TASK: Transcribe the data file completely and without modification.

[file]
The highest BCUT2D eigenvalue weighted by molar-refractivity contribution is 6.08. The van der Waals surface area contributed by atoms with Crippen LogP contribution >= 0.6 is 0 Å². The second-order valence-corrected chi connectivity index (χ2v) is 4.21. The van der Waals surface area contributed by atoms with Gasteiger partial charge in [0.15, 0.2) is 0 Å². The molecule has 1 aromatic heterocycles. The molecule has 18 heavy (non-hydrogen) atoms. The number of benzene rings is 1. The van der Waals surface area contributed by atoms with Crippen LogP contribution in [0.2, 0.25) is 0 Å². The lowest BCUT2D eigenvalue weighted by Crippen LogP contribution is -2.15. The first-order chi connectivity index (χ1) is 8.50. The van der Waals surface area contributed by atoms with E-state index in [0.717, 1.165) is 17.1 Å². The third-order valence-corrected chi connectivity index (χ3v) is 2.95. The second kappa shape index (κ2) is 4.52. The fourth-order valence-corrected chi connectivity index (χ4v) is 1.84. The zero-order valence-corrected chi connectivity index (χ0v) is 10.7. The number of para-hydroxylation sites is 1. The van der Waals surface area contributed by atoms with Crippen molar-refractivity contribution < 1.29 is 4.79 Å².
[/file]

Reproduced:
The highest BCUT2D eigenvalue weighted by molar-refractivity contribution is 6.08. The van der Waals surface area contributed by atoms with Crippen LogP contribution >= 0.6 is 0 Å². The second-order valence-corrected chi connectivity index (χ2v) is 4.21. The van der Waals surface area contributed by atoms with Gasteiger partial charge in [0.15, 0.2) is 0 Å². The molecule has 1 aromatic heterocycles. The molecule has 18 heavy (non-hydrogen) atoms. The number of benzene rings is 1. The van der Waals surface area contributed by atoms with Crippen LogP contribution in [0.2, 0.25) is 0 Å². The lowest BCUT2D eigenvalue weighted by Crippen LogP contribution is -2.15. The first-order chi connectivity index (χ1) is 8.50. The van der Waals surface area contributed by atoms with E-state index in [0.717, 1.165) is 17.1 Å². The third-order valence-corrected chi connectivity index (χ3v) is 2.95. The second kappa shape index (κ2) is 4.52. The fourth-order valence-corrected chi connectivity index (χ4v) is 1.84. The zero-order valence-corrected chi connectivity index (χ0v) is 10.7. The number of para-hydroxylation sites is 1. The van der Waals surface area contributed by atoms with Crippen molar-refractivity contribution < 1.29 is 4.79 Å².